Legality of taking doctor's orders

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    I am wondering if anyone knows the answer to, or where I can find the answer to, a question regarding who can and who cannot legally receive doctor's orders in Indiana. I am an RN working in a physician's office. In this office, a tech who has no official medical training, has been receiving doctor's orders for medications and writing prescriptions. Today I noted a prescription she wrote for twice the acceptable dosage. She does not consult with an RN or the physician before passing these prescriptions on to the patient. I'm wondering if she can legally write these prescriptions and the physician is just responsible for her, or if it is illegal. There is a plethora of information out there, and I haven't yet found the specifics I am looking for. Thank you.
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  4. 7 Comments so far...

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    Here in good ol' Pennsylvania (and everywhere else that I know of) ONLY an RN or PA can take a verbal order from an MD.....not even an LPN.

    This sounds like a dangerous situation and since you know about it, you should address it immediately!

    Good luck!
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    Look at the BON website, but I took RN boards in Indiana in 94 and as far as I know - only RNs can take phone orders...
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    Same here. Only RNs can take Dr. orders. Even when I was a nursing student, I couldn't take a phone order without a RN listening on the phone line so I could have her/him co-sign.
  8. 0
    Quote from Cerydwyn
    I am wondering if anyone knows the answer to, or where I can find the answer to, a question regarding who can and who cannot legally receive doctor's orders in Indiana. I am an RN working in a physician's office. In this office, a tech who has no official medical training, has been receiving doctor's orders for medications and writing prescriptions. Today I noted a prescription she wrote for twice the acceptable dosage. She does not consult with an RN or the physician before passing these prescriptions on to the patient. I'm wondering if she can legally write these prescriptions and the physician is just responsible for her, or if it is illegal. There is a plethora of information out there, and I haven't yet found the specifics I am looking for. Thank you.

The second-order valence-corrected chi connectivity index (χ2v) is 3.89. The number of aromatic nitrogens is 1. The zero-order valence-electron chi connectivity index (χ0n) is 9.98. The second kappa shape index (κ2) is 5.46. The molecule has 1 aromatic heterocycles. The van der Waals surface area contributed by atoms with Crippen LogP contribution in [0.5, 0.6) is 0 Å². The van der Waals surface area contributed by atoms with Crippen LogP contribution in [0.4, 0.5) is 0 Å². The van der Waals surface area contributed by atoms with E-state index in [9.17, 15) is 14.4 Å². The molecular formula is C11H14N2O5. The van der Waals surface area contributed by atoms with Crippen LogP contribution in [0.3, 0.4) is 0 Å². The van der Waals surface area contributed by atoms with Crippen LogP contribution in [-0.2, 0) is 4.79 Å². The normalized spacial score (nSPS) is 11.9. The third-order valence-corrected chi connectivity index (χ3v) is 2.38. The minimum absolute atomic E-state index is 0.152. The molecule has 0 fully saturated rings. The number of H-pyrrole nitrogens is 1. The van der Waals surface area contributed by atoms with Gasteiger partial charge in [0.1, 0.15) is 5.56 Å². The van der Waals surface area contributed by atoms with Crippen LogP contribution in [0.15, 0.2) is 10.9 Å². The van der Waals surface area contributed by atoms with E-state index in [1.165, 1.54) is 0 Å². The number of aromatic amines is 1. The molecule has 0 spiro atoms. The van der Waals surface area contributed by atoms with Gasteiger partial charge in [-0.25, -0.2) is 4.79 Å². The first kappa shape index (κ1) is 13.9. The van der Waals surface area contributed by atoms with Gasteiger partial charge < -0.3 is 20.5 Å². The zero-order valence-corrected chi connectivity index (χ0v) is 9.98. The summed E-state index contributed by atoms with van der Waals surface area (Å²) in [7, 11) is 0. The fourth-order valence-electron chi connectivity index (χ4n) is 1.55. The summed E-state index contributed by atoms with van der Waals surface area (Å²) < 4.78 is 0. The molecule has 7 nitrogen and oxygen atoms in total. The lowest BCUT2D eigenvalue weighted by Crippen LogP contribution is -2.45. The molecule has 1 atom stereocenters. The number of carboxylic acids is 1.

I'm not clear on what the tech is doing. Is she taking phone orders for scripts, or is she accepting a verbal order from a doc who is physically present in the office and handwriting the Rx to give to the patient? It seems like splitting hairs, but I believe the former may be unacceptable, while the latter may be permitted.
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    She is taking a verbal order from the doctor physically present in the office and then writing the script. In the hospital, as others have mentioned, only RNs could take the orders, phone or otherwise, but I'm thinking that may be the hospital's policy and not state law.

    Quote from Jolie
    I'm not clear on what the tech is doing. Is she taking phone orders for scripts, or is she accepting a verbal order from a doc who is physically present in the office and handwriting the Rx to give to the patient? It seems like splitting hairs, but I believe the former may be unacceptable, while the latter may be permitted.
  10. 0
    Quote from Cerydwyn
    She is taking a verbal order from the doctor physically present in the office and then writing the script. In the hospital, as others have mentioned, only RNs could take the orders, phone or otherwise, but I'm thinking that may be the hospital's policy and not state law.

    I'm sure that is a hospital policy, but it is probably spelled out in the Nurse Practice Act as well. Best to check with your State Board of Nursing.

    The difference is that she is probably classified as a medical assistant, not a CNA, or any other category of nursing personnel. For the most part, medical assistants work under the license of the physician who employs them, and are not answerable to the Nurse Practice Act. They can do pretty much whatever the doctor allows them to do, despite their minimal training.
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    Thank you for your replies, everyone. I'll look into this further for future reference. I will at least report the script error and it will be up to the doc to follow-up.


    Quote from Jolie
    I'm sure that is a hospital policy, but it is probably spelled out in the Nurse Practice Act as well. Best to check with your State Board of Nursing.

    The difference is that she is probably classified as a medical assistant, not a CNA, or any other category of nursing personnel. For the most part, medical assistants work under the license of the physician who employs them, and are not answerable to the Nurse Practice Act. They can do pretty much whatever the doctor allows them to do, despite their minimal training.


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